One day, while out collecting wood, the bird came across an old friend who laughed at him for working so hard when his friends did so little. The bird thought about this and became quite mad, so he flew home and insisted that they all swap jobs the very next day. The mouse and the sausage argued against the change, but the bird would not back down, so eventually they all agreed.

The next morning the sausage headed out to collect wood from the forest but he did not return. Fearing something may have happened to his friend, the bird flew out to see if he could find him. He eventually found the sausage in the mouth of a dog. The bird begged the dog to let his friend go, but the dog claimed that the sausage had been carrying forged papers and so would have to die.

Filled with grief and sorrow, the bird flew back home again to tell the mouse what had happened. However, when he got inside he found that while trying to cook a meal the mouse had accidentally fallen into the pot and boiled to death.

The bird was devastated and flew about the house in a rage. In his carelessness he scattered the wood from the fire around the house and soon the little cottage was engulfed in flames. The bird quickly rushed to get some water to douse the flames, but he fell down the well along with the bucket and drowned.



This strange tale was collected by the brothers Grimm and included in their published collection 'Kinderind Hausmärchen' in 1812. 
It went on to be featured in all seven editions.

Friday, 14 April 2017

L is for... Leshii


The Leshii is the sprit of the forest in Slavic folklore.

Every forest has its own Leshii who lives deep within the trees with his wife and children. The Leshii normally takes the form of a man with hair and beard of leaves, grass and vines, but he can also take on the shape of any animal or plant - from a tall tree, to a single blade of grass.

The Leshii is the guardian of the forest and protects all the animals living there. He is thought to be an evil spirit by some but is, in fact, more like a tricksy fairy in nature. 
He does enjoy misguiding travellers and leaving them lost within the woods, but if he is befriended, however, he will pass on his vast knowledge of magic.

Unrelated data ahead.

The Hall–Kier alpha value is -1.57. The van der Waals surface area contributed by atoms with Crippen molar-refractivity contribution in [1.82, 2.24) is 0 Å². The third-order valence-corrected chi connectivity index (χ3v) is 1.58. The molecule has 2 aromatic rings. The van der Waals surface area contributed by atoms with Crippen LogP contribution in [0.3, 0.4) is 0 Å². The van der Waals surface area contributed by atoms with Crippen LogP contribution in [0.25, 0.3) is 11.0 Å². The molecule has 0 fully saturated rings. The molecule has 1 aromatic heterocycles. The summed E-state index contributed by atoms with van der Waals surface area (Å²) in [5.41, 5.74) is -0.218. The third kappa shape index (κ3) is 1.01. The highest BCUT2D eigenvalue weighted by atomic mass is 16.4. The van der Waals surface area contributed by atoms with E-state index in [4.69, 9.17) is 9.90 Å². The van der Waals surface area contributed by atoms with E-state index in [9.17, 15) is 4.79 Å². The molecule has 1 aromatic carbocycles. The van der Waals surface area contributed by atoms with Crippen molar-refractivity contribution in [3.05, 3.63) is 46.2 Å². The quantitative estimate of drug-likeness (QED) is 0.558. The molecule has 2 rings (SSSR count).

If there is more than one Leshii in a single forest then they will fight violently to claim the territory as their own, leaving a trail of fallen trees and scared animals. 

When travelling through the forest it is sensible to take a gift of bread for the Leshii to ward off his troublesome nature.

Thursday, 13 April 2017

K is for... Kodama


Kodama (木霊) are small forest spirits from the folklore of Japan.
They are thought to inhabit trees and make strange echoing sounds. If you hear the sound of a falling tree at night, this is also thought to be the sound of a Kodama. 

They are said to take on the appearance of atmospheric ghost lights, beasts, and sometimes they can even take on human form.
Some believe that Kodama look just like real trees and are rooted to the ground.

Kodama are beilieved to have magical powers and if someone tries to cut down a tree in which one of these little spirits lives they will be badly cursed.

However, if a Kodama is treated well it will be kind and protect houses and villages.

In some areas of Japan small shrines are created at the bases of trees to honour the Kodama. These shrines are still worshipped at today by some people - showing that a belief in the little tree spirits still exists in some places.


In Hachijo-jima, in a village called Mitsune, they still celebrate the "Kodama-san" with an annual festival where they give thanks and show their respect. During this festival they ask for forgiveness and the Kodamas blessing when they cut down trees.



Kodama also appear in the anime movie Princess Mononoke which was written and directed by Hayao Miyazaki.
In this movie they are shown as cute little bobbled-headed creatures who run around in the forest. (as shown above)
All of Miyazaki's movies are really beautiful with wonderful storylines and characters, with Princess Mononoke being one of his very best! So definitely check it out if you haven't already seen it.